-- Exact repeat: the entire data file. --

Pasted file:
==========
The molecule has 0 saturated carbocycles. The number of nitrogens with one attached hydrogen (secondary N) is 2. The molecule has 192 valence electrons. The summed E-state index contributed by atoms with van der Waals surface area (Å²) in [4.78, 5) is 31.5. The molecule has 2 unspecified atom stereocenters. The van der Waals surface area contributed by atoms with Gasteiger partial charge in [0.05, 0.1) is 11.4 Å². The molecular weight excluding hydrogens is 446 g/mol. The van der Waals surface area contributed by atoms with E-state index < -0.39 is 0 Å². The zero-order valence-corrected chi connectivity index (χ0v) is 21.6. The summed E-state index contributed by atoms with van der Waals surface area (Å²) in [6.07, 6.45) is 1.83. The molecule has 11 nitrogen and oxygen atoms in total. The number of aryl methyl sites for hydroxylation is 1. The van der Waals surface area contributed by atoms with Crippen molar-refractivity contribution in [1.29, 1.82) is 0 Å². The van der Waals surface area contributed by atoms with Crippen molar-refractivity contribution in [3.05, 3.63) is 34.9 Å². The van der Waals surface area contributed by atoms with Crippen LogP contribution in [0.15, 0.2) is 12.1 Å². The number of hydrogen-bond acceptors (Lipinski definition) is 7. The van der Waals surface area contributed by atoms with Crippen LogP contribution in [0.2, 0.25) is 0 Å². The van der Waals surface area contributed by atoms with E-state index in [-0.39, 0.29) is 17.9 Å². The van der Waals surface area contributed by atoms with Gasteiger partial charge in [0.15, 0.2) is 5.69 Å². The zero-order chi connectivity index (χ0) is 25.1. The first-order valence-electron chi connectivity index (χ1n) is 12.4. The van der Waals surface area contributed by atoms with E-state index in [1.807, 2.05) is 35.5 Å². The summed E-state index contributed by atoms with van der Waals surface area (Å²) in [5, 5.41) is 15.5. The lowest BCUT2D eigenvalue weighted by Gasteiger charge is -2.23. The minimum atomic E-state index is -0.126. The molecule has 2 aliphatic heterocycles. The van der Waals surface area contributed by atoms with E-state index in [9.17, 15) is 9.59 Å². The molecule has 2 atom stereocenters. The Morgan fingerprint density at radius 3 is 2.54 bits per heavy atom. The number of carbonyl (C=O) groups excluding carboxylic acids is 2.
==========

The molecule has 0 saturated carbocycles. The number of nitrogens with one attached hydrogen (secondary N) is 2. The molecule has 192 valence electrons. The summed E-state index contributed by atoms with van der Waals surface area (Å²) in [4.78, 5) is 31.5. The molecule has 2 unspecified atom stereocenters. The van der Waals surface area contributed by atoms with Gasteiger partial charge in [0.05, 0.1) is 11.4 Å². The molecular weight excluding hydrogens is 446 g/mol. The van der Waals surface area contributed by atoms with E-state index < -0.39 is 0 Å². The zero-order valence-corrected chi connectivity index (χ0v) is 21.6. The summed E-state index contributed by atoms with van der Waals surface area (Å²) in [6.07, 6.45) is 1.83. The molecule has 11 nitrogen and oxygen atoms in total. The number of aryl methyl sites for hydroxylation is 1. The van der Waals surface area contributed by atoms with Crippen molar-refractivity contribution in [1.29, 1.82) is 0 Å². The van der Waals surface area contributed by atoms with Crippen molar-refractivity contribution in [3.05, 3.63) is 34.9 Å². The van der Waals surface area contributed by atoms with Crippen LogP contribution in [0.15, 0.2) is 12.1 Å². The number of hydrogen-bond acceptors (Lipinski definition) is 7. The van der Waals surface area contributed by atoms with Crippen LogP contribution in [0.2, 0.25) is 0 Å². The van der Waals surface area contributed by atoms with E-state index in [-0.39, 0.29) is 17.9 Å². The van der Waals surface area contributed by atoms with Gasteiger partial charge in [0.15, 0.2) is 5.69 Å². The zero-order chi connectivity index (χ0) is 25.1. The first-order valence-electron chi connectivity index (χ1n) is 12.4. The van der Waals surface area contributed by atoms with E-state index in [1.807, 2.05) is 35.5 Å². The summed E-state index contributed by atoms with van der Waals surface area (Å²) in [5, 5.41) is 15.5. The lowest BCUT2D eigenvalue weighted by Gasteiger charge is -2.23. The minimum atomic E-state index is -0.126. The molecule has 2 aliphatic heterocycles. The van der Waals surface area contributed by atoms with E-state index in [9.17, 15) is 9.59 Å². The molecule has 2 atom stereocenters. The Morgan fingerprint density at radius 3 is 2.54 bits per heavy atom. The number of carbonyl (C=O) groups excluding carboxylic acids is 2.